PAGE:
Yacht crew praised for seamanship after hitting a whale in False Bay

The Citizen (South Africa):

A sinking yacht with seven crew on board was successfully towed to shore after hitting a whale in False Bay on Saturday, the National Sea Rescue Institute (NSRI) said.


NSRI Simonstown duty crew were activated at 12.16pm following reports from the False Bay Yacht Club (FBYC) that the 35-foot yacht BAD HABIT – taking part in the annual FBYC Spring Regatta – called a Mayday distress, reporting to be taking water and sinking one nautical mile off-shore of Fish Hoek after hitting a whale, NSRI Station 10 commander Darren Zimmerman said.

“We launched the sea rescue craft SPIRIT OF SAFMARINE III and SPIRIT OF SURFSKI II and requested the FBYC to dispatch their marker boats (boats that were being used along the regatta route to act as markers) to respond. Sea conditions were a two-metre swell and 25 knot south easterly [wind],” he said.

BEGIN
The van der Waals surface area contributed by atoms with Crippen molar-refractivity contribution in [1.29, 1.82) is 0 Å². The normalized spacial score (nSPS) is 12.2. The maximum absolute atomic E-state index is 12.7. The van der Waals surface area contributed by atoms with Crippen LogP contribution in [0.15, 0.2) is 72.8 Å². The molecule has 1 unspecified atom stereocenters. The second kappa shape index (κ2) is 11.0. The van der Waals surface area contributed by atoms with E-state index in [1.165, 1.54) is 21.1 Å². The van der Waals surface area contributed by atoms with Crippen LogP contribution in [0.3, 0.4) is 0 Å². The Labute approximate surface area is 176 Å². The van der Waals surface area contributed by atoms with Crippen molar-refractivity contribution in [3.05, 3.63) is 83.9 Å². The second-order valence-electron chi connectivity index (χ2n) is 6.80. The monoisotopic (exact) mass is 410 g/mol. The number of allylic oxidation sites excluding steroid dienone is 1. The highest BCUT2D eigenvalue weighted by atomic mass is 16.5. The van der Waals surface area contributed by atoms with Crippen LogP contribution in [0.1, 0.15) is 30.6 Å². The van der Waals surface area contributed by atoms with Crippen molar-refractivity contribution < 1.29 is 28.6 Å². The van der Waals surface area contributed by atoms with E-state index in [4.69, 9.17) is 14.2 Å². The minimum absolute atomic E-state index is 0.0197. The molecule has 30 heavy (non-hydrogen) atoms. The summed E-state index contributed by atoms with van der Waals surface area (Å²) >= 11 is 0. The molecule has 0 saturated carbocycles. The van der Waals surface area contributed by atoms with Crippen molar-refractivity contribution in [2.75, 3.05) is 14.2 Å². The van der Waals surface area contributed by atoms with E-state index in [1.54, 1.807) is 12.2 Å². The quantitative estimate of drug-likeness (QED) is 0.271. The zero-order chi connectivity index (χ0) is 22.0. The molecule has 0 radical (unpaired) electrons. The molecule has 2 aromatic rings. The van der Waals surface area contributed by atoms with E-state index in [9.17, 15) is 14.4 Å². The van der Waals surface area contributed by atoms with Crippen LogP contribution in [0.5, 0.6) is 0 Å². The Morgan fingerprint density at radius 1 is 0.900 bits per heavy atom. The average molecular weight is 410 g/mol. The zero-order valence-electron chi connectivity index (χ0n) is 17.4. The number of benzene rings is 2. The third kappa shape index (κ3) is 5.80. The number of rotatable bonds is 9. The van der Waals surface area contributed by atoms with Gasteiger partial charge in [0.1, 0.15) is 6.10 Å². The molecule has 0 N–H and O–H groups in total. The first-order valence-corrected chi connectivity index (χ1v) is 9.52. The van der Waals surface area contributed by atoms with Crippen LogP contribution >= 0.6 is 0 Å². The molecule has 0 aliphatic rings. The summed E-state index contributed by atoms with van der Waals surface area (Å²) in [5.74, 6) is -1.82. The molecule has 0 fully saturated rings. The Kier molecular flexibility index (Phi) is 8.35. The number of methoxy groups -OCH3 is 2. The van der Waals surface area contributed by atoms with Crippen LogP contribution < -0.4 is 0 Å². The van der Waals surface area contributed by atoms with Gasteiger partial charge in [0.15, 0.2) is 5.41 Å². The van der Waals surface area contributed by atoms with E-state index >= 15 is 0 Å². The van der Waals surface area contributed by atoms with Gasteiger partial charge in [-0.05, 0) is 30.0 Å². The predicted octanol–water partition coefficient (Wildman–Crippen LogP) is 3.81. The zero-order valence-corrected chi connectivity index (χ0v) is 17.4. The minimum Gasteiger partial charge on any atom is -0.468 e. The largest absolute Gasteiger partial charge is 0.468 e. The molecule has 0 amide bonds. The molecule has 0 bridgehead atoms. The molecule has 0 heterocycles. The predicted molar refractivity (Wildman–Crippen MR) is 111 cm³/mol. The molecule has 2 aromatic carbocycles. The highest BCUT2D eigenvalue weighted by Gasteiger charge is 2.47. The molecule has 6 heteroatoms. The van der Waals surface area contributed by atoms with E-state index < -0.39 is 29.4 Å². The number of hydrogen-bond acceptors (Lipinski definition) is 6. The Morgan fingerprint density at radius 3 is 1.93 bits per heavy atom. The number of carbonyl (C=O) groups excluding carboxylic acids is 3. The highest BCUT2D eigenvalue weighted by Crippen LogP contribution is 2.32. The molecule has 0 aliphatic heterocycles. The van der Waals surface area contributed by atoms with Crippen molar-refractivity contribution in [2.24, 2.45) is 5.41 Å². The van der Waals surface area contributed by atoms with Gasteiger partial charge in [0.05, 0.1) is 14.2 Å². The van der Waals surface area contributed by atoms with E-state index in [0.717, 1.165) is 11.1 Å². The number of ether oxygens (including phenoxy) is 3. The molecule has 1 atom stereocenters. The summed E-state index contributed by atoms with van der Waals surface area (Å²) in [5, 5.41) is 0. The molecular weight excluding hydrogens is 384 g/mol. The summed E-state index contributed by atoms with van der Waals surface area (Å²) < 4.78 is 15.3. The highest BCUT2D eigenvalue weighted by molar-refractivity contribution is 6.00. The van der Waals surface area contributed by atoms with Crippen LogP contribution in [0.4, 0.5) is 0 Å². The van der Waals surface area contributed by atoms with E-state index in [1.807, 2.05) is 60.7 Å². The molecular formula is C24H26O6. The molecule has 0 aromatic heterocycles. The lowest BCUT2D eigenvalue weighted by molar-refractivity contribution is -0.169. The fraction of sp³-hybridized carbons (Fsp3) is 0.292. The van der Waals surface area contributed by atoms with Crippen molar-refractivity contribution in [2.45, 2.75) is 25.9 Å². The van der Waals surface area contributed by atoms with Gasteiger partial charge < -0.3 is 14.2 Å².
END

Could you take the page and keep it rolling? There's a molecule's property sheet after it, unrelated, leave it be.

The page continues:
One of the marker boats, a SA Navy harbour patrol boat, reached the scene first and was rafted to the yacht to act as buoyancy to help keep it float.

“The yacht had struck a whale accidentally while sailing at about 13 knots (24km/h) causing the transom-mounted rudder to be ripped off the yacht, leaving a hole about half-a-metre wide below [the] stern deck, causing a sudden and massive inflow of water,” he said.

“The yacht crew, who would later be commended for their good seamanship, reacted quickly by using life-jackets, sails, seat cushions, and whatever loose bits and pieces of the yacht they could to plug the hole to stem the ingress of water and it seems even their own bodies were used in their efforts to plug the hole that had been caused. Crew also bailed water using buckets.”

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